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No family planning at health facilities

No family planning at health facilities

Eba Kandovazu
A LACK of family planning at various health facilities in the Namibian Capital is currently under scrutiny by various women who feel their rights to health care are not prioritized by government.
Amongst these, the Katutura Clinic at Black Chain, the University of Science and Technology Health Clinic and the Khomasdal Clinic do not have any contraceptives.
Family planning methods were previously available free of charge at all public health facilities countrywide. Contraceptives are safe to use for relevant age groups including adolescents and older women.
Windhoek resident Ndamononghenda Ludwig, 35, said that the unavailability of family planning, with the exception of male condoms is a personal problem for her as she now has to worry about getting pregnant.
A mother of three, she says she and her husband have been relying on family planning for over five years now.

Photo of contraceptives for illustrative purposes only

“This is honestly the only time that we experience such a shortage at health facilities. The government is failing us. They need to prioritize on important issues such as these. Look at the prevalent cases of teenage pregnancy in the country. These are things that can easily be avoided. Sexual relations are an inevitable part of life and we cannot turn a blind eye pretending that our children are not engaging in sex. What we need to do is ensure that health care is adequately catered for,” Ludwig said.
Khomasdal Clinic has for weeks been without family planning until two weeks ago when it received the Medroxyprojestron family planning injections and implants.
“We currently have nothing in stock. No pills, no injection. This is a national problem at the moment. We were using stock from last year and it finished in February this year. We usually get stock from government and private health facilities including pharmacies. They also do not have stock right now except male condoms,” a NUST staff member told this publication.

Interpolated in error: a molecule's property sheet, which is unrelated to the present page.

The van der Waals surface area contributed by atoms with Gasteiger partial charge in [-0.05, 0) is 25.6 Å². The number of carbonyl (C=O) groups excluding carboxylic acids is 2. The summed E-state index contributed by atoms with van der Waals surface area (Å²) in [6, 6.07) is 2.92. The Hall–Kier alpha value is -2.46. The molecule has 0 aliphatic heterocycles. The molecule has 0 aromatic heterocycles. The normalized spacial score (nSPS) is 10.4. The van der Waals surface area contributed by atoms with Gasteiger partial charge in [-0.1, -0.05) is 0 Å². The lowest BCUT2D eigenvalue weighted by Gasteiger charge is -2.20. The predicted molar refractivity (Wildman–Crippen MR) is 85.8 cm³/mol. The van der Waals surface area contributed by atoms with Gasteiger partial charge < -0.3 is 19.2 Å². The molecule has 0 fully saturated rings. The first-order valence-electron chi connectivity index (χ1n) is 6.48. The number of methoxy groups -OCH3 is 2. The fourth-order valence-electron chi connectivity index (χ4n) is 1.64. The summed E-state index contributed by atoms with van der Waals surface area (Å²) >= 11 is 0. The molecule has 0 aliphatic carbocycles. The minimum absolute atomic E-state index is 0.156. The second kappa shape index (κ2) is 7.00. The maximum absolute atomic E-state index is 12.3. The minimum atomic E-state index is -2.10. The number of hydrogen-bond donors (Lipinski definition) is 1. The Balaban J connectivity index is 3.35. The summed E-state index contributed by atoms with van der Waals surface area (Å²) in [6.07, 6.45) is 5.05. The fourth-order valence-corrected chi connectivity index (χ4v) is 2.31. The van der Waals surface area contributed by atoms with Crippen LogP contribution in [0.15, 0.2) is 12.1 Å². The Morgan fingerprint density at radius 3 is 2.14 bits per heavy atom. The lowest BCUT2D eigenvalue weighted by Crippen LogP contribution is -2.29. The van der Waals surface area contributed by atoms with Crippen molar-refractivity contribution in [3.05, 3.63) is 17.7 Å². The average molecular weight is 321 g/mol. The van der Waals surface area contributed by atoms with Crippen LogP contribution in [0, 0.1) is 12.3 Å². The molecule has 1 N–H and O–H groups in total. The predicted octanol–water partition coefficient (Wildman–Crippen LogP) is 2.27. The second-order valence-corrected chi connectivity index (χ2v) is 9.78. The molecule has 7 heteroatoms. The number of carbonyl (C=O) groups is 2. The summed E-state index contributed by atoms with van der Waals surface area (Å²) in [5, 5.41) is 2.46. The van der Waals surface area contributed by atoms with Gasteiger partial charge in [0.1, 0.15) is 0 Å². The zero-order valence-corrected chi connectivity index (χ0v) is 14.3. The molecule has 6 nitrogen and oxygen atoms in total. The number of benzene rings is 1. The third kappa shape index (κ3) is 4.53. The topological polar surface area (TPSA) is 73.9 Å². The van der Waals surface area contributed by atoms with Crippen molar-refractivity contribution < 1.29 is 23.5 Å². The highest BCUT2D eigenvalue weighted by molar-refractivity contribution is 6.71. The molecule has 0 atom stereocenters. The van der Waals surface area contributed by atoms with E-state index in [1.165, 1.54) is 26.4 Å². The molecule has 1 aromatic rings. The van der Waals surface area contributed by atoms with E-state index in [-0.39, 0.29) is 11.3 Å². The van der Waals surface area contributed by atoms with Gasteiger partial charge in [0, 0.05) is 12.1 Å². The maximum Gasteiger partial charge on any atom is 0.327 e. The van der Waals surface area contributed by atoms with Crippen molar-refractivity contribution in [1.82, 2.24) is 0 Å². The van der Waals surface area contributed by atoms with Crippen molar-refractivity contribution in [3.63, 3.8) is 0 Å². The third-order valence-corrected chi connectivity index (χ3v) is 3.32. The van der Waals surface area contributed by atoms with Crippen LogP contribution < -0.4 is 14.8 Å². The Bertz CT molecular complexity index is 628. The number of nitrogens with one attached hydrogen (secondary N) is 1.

She added that students are at risk of getting pregnant, cautioning girls to take care of themselves on campus especially now that it is winter season, a time people actively engage in intimacy.
The Ministry of Health and Social Services public relations officer, Manga Libita has not responded to queries sent to her.
The Rundu Intermediate Hospital, the biggest hospital in the two Kavango Regions has also run out of Depo Provera, a common contraceptive birth control injection.
The two regions have the highest recorded teenage pregnancy rate in the country.
The World Health Organisation reports that the promotion of family planning is essential to securing the wellbeing and autonomy of women, while supporting the health and development of communities.
According to the United Nations Population Fund, need for contraception in Namibia remains high among women in Namibia, with 19 percent of girls between the ages of 15-19 who becomes pregnant.
Last year, some regions reported proportions of more than 36 percent of teenage pregnancies, the UNPF reported.
According to the Namibia Planned Parenthood Association, the most widely used contraceptives in Namibia are the injections; Nur-Isterate and Depo Provera, pills offered in three types of Combined Oral Contraceptive, condoms, emergency oral contraceptive pill also known as the ‘morning after pill’ and sterilization.

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